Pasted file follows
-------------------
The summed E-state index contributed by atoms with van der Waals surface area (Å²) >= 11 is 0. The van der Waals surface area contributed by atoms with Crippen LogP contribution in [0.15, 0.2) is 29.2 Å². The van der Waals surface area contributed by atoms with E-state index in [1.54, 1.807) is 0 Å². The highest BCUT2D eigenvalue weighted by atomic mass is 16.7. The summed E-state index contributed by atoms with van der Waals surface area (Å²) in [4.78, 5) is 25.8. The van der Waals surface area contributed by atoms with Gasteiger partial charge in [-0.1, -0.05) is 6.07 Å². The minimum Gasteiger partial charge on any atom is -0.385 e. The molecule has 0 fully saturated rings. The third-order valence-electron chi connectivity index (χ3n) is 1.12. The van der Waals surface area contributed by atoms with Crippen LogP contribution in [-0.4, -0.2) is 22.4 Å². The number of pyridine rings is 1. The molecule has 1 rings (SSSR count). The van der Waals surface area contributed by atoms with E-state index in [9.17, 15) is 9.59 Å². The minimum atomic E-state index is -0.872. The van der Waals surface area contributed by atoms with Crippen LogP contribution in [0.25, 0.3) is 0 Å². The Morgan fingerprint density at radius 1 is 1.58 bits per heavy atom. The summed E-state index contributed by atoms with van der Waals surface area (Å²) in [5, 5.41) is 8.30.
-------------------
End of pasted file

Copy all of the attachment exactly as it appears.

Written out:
The summed E-state index contributed by atoms with van der Waals surface area (Å²) >= 11 is 0. The van der Waals surface area contributed by atoms with Crippen LogP contribution in [0.15, 0.2) is 29.2 Å². The van der Waals surface area contributed by atoms with E-state index in [1.54, 1.807) is 0 Å². The highest BCUT2D eigenvalue weighted by atomic mass is 16.7. The summed E-state index contributed by atoms with van der Waals surface area (Å²) in [4.78, 5) is 25.8. The van der Waals surface area contributed by atoms with Gasteiger partial charge in [-0.1, -0.05) is 6.07 Å². The minimum Gasteiger partial charge on any atom is -0.385 e. The molecule has 0 fully saturated rings. The third-order valence-electron chi connectivity index (χ3n) is 1.12. The van der Waals surface area contributed by atoms with Crippen LogP contribution in [-0.4, -0.2) is 22.4 Å². The number of pyridine rings is 1. The molecule has 1 rings (SSSR count). The van der Waals surface area contributed by atoms with E-state index in [9.17, 15) is 9.59 Å². The minimum atomic E-state index is -0.872. The van der Waals surface area contributed by atoms with Crippen LogP contribution in [0.25, 0.3) is 0 Å². The Morgan fingerprint density at radius 1 is 1.58 bits per heavy atom. The summed E-state index contributed by atoms with van der Waals surface area (Å²) in [5, 5.41) is 8.30.